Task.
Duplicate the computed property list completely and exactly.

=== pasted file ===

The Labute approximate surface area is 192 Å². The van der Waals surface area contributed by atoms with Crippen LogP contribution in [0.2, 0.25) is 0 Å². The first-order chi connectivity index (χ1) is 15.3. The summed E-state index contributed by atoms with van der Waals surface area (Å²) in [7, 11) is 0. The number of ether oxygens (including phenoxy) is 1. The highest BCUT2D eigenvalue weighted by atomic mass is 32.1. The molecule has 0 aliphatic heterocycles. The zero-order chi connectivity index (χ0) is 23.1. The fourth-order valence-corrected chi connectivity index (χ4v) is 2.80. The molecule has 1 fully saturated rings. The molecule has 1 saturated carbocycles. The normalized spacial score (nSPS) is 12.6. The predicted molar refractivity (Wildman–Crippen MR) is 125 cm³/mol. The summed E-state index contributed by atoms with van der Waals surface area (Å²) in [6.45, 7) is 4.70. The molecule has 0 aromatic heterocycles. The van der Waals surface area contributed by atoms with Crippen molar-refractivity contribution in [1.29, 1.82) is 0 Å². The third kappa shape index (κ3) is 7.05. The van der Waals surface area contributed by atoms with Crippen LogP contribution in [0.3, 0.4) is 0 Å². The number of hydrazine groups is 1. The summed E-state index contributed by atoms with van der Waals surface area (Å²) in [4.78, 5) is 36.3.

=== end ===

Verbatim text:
The Labute approximate surface area is 192 Å². The van der Waals surface area contributed by atoms with Crippen LogP contribution in [0.2, 0.25) is 0 Å². The first-order chi connectivity index (χ1) is 15.3. The summed E-state index contributed by atoms with van der Waals surface area (Å²) in [7, 11) is 0. The number of ether oxygens (including phenoxy) is 1. The highest BCUT2D eigenvalue weighted by atomic mass is 32.1. The molecule has 0 aliphatic heterocycles. The zero-order chi connectivity index (χ0) is 23.1. The fourth-order valence-corrected chi connectivity index (χ4v) is 2.80. The molecule has 1 fully saturated rings. The molecule has 1 saturated carbocycles. The normalized spacial score (nSPS) is 12.6. The predicted molar refractivity (Wildman–Crippen MR) is 125 cm³/mol. The summed E-state index contributed by atoms with van der Waals surface area (Å²) in [6.45, 7) is 4.70. The molecule has 0 aromatic heterocycles. The van der Waals surface area contributed by atoms with Crippen molar-refractivity contribution in [1.29, 1.82) is 0 Å². The third kappa shape index (κ3) is 7.05. The van der Waals surface area contributed by atoms with Crippen LogP contribution in [0.3, 0.4) is 0 Å². The number of hydrazine groups is 1. The summed E-state index contributed by atoms with van der Waals surface area (Å²) in [4.78, 5) is 36.3.